South Korea’s first female president, Park Geun-Hye, has taken on a country at a crossroads. Firstly, the Asian powerhouse is slowing down along with most OECD nations. Secondly, its neighbour to the north has a new leader and involves tense peninsular relations. Thirdly, the country is facing a rapidly aging population.
However, the country took the first step towards determining its direction, in electing its first female president, Park Geun-Hye, on February 25th 2013.
Daughter of former strongarm leader, Park Chung-Hee, Geun-Hye is no stranger to Korean Politics. When her mother was assassinated during her Father’s rule in 1974, she was thrust onto the political stage as the de-facto First Lady. At age 22, she took on the responsibilities of hosting and building relationships with world leaders. She performed the role for five years until her father himself was assassinated in 1979.
Unmarried and without children, Park often referred to this time in her life as the beginning of a life committed to the country – putting her personal wants and needs aside for the greater good.
Although she has had to face criticism for being the daughter of a dictator, polls suggest her election was in connection with older voters. With close to 66 percent of voters over 50 voting for her, it is thought that they remember her father’s reign nostalgically as the time when Korea experienced dramatic growth despite the desolation of the post-war period in the early 60s.
Park’s election promises include: social welfare reform to adjust to the aging population; improve diplomatic relations with North Korea; increase income by more clearly defining legislation around the powerful chaebol; and encouraging innovation to revitalise economic industry.
Each of these objectives present large challenges and will test her transition management skills. If Park can make the moves she say she will, South Korea looks to be able to maintain and improve its position as one of the 30 richest countries in the world.
Park expects to increase government coffers by around $1.5 billion per year by regularising 6 percent of the nation’s shadow economy, and a further $1 billion through increased scrutiny of high earners.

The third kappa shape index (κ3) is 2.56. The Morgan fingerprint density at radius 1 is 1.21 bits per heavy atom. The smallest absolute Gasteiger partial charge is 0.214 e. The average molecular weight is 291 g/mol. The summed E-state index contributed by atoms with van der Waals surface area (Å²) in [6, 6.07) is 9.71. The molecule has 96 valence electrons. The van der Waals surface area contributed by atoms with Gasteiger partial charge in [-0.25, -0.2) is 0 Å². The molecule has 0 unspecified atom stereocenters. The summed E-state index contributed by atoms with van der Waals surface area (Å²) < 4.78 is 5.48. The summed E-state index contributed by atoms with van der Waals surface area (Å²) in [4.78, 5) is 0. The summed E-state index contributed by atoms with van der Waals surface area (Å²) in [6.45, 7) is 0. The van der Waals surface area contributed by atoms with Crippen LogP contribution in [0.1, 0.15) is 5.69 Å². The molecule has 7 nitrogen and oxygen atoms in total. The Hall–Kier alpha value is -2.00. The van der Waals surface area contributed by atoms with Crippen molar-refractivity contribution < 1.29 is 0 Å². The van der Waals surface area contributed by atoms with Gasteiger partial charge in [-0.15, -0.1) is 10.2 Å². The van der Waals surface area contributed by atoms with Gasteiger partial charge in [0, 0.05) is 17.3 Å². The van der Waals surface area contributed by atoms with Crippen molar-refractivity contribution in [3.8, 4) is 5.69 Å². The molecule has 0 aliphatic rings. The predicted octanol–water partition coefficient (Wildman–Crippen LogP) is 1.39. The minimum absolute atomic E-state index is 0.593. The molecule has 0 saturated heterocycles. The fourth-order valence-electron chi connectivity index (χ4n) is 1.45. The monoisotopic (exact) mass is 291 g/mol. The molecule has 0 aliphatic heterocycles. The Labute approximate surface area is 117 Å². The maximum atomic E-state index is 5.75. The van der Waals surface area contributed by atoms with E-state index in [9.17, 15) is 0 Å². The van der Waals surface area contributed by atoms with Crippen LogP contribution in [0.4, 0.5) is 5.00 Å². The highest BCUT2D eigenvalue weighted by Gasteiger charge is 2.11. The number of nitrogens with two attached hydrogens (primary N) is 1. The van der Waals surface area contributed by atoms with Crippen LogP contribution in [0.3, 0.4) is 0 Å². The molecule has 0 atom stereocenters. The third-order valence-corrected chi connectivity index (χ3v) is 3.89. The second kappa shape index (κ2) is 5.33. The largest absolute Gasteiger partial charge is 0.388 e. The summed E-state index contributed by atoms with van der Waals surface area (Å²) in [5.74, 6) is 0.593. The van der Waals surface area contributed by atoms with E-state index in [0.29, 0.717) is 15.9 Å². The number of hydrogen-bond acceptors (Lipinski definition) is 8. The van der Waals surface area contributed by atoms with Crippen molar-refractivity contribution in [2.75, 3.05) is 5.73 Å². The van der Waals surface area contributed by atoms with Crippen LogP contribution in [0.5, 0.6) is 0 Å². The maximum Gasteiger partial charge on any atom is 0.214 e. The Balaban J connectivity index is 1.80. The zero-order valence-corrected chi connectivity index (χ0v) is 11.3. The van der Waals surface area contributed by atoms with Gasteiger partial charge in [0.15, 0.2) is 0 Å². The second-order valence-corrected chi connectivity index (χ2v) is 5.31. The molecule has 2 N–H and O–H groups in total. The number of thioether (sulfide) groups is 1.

Since her inauguration, she has already faced several challenges, including having to apologize on behalf of a presidential spokesman, Yoon Chang-jung, who was accused of sexually assaulting a Korean-American woman in a hotel in Washington. Park is also strengthening ties with Obama, and they are said to be working together to manage the controversies of North Korean dictator, Kim Jong Un.
South Korea’s First Female President Gets a Gangman Style Inauguration
Korean rapping sensation Psy delighted the younger generation of Park’s followers at her inauguration on the 25th of February, performing his world hit Gangnam Style.
The artist, whose real name is Park Jae-Sang, was awarded the Okgwan medal from the Korean Order of Cultural Merit. The multi-platinum single Gangnam Style is the first online video to record over a billion hits and has won several awards, including American Music Awards New Media Honoree and MTV Europe’s Best Music Video.
Topping the music charts in over 30 countries, its famous horse-riding dance moves have been attempted by leaders such as British Prime Minister David Cameron, US President Barack Obama, and UN Secretary-General Ban Ki-Moon, who applauded it as a “force for world peace”.